Too many officers try to handcuff a suspect while he or she is still fighting. Before you can handcuff a suspect, you must obtain control. Here are three techniques for when you're on your own (rear leg sweep), with a partner (rear takedown), or with a group of three or more officers (the swarm). Read our feature, "Closing the Gap," for the full story. Photos by Amaury Murgado.
July 10, 2013
If you find yourself against an MMA aficionado, you'll want to know how to get out of a choke hold. View detailed photos showing escape techniques to defend against the rear naked choke and the guillotine choke. Read our full article, "Choke Escapes." Photos by Jimmy Lee.
March 15, 2012
Many of the criminals now being released have learned to use small edged weapons in prison. Some of these inmates are very skilled at using these blades to slice and kill. Job one for a police officer is to not get cut and to stop the attack. After viewing these photos, read our full article, "Defending Against Small Edged Weapons."
February 7, 2012
An officer must be able to handle a suspect who becomes resistive or combative during a pat-down search. Here are two moves you can use that will help you take him to the ground, so you keep yourself safe and in control of the situation. Read our full article, "Dynamic Takedown Techniques."
July 21, 2011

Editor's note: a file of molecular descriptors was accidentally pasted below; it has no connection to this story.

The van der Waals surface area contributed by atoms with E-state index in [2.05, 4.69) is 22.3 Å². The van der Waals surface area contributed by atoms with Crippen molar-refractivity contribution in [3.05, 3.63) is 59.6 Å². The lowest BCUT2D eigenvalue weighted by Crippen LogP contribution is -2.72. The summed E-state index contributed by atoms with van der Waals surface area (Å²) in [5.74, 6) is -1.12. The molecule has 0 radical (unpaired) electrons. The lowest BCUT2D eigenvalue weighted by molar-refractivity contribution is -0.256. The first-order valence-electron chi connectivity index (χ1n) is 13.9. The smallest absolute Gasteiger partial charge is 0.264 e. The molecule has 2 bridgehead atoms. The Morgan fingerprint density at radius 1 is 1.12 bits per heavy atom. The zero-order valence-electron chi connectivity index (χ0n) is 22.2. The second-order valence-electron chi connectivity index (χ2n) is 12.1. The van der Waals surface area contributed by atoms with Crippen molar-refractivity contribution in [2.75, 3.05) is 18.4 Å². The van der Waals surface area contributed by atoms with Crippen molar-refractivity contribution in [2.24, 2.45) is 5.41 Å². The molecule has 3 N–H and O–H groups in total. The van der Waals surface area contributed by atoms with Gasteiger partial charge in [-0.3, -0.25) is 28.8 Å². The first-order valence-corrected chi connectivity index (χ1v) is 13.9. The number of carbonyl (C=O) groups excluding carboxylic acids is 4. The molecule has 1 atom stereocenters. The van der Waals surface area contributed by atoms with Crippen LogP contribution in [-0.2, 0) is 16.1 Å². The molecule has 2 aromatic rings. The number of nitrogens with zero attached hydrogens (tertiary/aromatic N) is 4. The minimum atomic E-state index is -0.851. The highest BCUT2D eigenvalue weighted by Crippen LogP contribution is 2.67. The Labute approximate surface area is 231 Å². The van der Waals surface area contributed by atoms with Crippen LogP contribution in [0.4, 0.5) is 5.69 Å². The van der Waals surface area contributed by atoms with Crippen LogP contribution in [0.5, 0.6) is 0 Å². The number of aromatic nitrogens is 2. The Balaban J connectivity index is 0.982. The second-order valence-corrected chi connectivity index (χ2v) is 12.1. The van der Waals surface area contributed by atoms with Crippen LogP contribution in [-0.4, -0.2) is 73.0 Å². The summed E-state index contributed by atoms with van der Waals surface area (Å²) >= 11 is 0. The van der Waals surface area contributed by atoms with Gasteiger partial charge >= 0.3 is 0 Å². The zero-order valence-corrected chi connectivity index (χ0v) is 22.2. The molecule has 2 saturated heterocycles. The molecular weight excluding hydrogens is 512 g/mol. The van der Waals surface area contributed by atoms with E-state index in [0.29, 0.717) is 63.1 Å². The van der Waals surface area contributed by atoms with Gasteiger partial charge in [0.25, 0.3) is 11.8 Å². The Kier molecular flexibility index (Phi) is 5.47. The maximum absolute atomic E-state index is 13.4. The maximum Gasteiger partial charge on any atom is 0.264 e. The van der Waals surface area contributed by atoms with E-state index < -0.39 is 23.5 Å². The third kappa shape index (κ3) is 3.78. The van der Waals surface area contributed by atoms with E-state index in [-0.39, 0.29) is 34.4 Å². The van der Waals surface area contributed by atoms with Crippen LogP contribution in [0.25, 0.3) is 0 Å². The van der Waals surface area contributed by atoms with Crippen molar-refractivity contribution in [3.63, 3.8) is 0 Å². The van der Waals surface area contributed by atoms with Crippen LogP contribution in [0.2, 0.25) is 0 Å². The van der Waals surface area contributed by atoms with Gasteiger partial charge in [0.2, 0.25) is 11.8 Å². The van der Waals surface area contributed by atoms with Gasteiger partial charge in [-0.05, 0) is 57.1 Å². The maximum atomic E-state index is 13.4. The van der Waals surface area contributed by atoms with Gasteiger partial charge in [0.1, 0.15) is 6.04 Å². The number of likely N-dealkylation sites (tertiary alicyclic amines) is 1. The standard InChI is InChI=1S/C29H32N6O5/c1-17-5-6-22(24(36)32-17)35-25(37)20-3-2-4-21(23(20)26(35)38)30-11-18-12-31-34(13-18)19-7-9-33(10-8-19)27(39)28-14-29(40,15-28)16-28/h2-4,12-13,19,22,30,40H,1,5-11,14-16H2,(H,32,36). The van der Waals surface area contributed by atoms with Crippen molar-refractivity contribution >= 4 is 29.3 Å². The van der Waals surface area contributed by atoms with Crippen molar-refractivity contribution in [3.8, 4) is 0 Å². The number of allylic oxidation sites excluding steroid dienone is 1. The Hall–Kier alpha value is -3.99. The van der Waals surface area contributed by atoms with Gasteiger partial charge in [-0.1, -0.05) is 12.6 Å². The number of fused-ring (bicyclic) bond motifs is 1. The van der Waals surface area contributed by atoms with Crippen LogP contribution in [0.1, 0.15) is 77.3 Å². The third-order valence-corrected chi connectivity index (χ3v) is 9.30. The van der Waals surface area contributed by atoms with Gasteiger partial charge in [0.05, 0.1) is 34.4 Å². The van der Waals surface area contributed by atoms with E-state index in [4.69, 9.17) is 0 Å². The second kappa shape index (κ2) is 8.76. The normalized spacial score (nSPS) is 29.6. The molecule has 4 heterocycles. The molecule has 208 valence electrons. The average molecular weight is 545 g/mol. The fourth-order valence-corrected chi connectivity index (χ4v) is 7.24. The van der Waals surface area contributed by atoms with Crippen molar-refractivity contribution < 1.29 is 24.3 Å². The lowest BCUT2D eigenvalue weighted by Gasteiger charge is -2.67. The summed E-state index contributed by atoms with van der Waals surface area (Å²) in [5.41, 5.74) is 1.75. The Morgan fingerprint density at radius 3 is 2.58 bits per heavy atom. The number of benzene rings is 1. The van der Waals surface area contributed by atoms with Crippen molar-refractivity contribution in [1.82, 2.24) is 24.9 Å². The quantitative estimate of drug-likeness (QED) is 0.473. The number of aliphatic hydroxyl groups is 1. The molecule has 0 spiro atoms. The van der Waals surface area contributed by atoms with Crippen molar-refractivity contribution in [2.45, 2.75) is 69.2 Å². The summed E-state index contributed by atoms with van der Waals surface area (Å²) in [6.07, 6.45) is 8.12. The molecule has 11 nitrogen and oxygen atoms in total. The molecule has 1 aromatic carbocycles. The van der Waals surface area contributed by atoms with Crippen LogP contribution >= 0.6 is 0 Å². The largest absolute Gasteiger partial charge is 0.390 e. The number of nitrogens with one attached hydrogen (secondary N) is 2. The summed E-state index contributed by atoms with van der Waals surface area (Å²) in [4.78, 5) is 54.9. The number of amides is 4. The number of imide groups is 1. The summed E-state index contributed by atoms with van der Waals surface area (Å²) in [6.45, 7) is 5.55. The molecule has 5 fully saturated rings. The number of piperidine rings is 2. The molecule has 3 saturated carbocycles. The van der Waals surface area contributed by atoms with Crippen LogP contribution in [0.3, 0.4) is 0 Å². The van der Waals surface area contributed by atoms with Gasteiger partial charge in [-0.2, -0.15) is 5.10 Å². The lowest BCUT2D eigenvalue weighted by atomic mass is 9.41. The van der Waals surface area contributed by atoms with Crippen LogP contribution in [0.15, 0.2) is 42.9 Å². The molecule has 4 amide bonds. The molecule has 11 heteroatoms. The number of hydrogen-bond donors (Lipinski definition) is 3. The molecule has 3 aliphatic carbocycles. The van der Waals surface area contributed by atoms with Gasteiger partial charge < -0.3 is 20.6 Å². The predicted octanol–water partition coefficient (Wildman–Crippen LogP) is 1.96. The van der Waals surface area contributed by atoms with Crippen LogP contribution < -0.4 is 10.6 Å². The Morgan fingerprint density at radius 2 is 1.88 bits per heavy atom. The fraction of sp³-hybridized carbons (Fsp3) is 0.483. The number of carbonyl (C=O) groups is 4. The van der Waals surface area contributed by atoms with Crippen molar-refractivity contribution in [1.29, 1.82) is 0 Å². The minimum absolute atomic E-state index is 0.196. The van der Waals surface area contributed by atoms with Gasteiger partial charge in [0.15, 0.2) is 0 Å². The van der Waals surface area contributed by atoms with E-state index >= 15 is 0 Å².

When asked to demonstrate weapon retention, most officers place both hands on their holstered handgun and move their hips violently from side to side. This is a good technique. Here are three additional techniques that can help you keep your duty weapon out of the hands of the bad guy. For the full story, read "Stopping Gun Grabs."
February 1, 2011
There are arguments for and against law enforcement officers using closed-hand punches. It can be better to avoid hitting a suspect with your bare knuckles so you don't injure your hands so you can't pull a trigger, hold a baton or continue striking with a broken hand. Here are four safer strikes—palm strike, bottom fist strike, knee strike and elbow strike—when dealing with a violent suspect. Our related article, "Safer Strikes," explains how to avoid bloodborne pathogens.
August 5, 2010
Knowing how to effectively respond to an unexpected knife attack is a crucial officer-safety concern. If a suspect is further than 21 feet, you may be able to fire one or two shots, though you'll want to rotate off line to try to get out of the path of the incoming knife. To survive a deadly knife threat, know your tactics, study concealment, realize capabilities, learn knife fighting and develop basic knife defenses. Photos and captions by Al Abidin.
June 14, 2010
A swift kick can do wonders in a violent confrontation, but you have to know how to deliver it. Law enforcement agencies equip and train officers with pistols, rifles, shotguns, batons, OC, TASERs, canines, horses, basllistic shields, battering rams, emplty hand self defense, and countless other potentially dangerous law enforcement tools, but may be hesistant when an officer properly and justifiably uses kicks for self-defense or to subdue a suspect. The U.S. Supreme Court held in Graham v. Connor that the reasonableness of an officer's actions must be judged by the circumstances at the time the force is used. It did not restrict of limit the tactics that an officer can employ.
July 10, 2009